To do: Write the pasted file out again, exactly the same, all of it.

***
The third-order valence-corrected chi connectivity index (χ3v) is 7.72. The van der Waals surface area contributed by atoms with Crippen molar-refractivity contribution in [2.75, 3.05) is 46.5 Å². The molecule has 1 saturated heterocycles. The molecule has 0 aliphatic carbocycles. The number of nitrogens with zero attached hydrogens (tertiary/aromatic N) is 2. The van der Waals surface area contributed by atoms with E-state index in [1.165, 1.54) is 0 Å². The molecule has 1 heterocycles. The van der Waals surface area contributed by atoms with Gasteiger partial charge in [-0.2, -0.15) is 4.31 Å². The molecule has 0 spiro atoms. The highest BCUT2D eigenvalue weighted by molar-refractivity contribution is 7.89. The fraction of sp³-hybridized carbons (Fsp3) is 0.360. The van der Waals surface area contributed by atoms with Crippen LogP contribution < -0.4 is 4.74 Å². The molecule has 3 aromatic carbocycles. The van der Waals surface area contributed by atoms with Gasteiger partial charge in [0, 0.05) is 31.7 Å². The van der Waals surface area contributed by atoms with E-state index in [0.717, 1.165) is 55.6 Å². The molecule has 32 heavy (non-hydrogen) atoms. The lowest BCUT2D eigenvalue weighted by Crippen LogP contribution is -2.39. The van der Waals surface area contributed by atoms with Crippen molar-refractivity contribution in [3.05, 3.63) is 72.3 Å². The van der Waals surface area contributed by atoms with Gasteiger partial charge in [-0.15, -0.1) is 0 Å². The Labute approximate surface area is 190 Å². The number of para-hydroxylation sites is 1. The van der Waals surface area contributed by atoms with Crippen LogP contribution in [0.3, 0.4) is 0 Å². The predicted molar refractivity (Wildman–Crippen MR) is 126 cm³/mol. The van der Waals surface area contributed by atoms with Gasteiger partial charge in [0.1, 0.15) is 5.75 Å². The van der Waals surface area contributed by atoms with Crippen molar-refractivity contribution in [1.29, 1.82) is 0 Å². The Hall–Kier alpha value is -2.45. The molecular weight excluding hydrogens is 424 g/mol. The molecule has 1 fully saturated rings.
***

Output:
The third-order valence-corrected chi connectivity index (χ3v) is 7.72. The van der Waals surface area contributed by atoms with Crippen molar-refractivity contribution in [2.75, 3.05) is 46.5 Å². The molecule has 1 saturated heterocycles. The molecule has 0 aliphatic carbocycles. The number of nitrogens with zero attached hydrogens (tertiary/aromatic N) is 2. The van der Waals surface area contributed by atoms with E-state index in [1.165, 1.54) is 0 Å². The molecule has 1 heterocycles. The van der Waals surface area contributed by atoms with Gasteiger partial charge in [-0.2, -0.15) is 4.31 Å². The molecule has 0 spiro atoms. The highest BCUT2D eigenvalue weighted by molar-refractivity contribution is 7.89. The fraction of sp³-hybridized carbons (Fsp3) is 0.360. The van der Waals surface area contributed by atoms with Crippen LogP contribution < -0.4 is 4.74 Å². The molecule has 3 aromatic carbocycles. The van der Waals surface area contributed by atoms with Gasteiger partial charge in [0, 0.05) is 31.7 Å². The van der Waals surface area contributed by atoms with E-state index in [0.717, 1.165) is 55.6 Å². The molecule has 32 heavy (non-hydrogen) atoms. The lowest BCUT2D eigenvalue weighted by Crippen LogP contribution is -2.39. The van der Waals surface area contributed by atoms with Crippen molar-refractivity contribution in [3.05, 3.63) is 72.3 Å². The van der Waals surface area contributed by atoms with Gasteiger partial charge in [-0.15, -0.1) is 0 Å². The Labute approximate surface area is 190 Å². The number of para-hydroxylation sites is 1. The van der Waals surface area contributed by atoms with Crippen LogP contribution in [0.3, 0.4) is 0 Å². The predicted molar refractivity (Wildman–Crippen MR) is 126 cm³/mol. The van der Waals surface area contributed by atoms with Gasteiger partial charge in [0.1, 0.15) is 5.75 Å². The van der Waals surface area contributed by atoms with Crippen molar-refractivity contribution in [1.29, 1.82) is 0 Å². The Hall–Kier alpha value is -2.45. The molecular weight excluding hydrogens is 424 g/mol. The molecule has 1 fully saturated rings.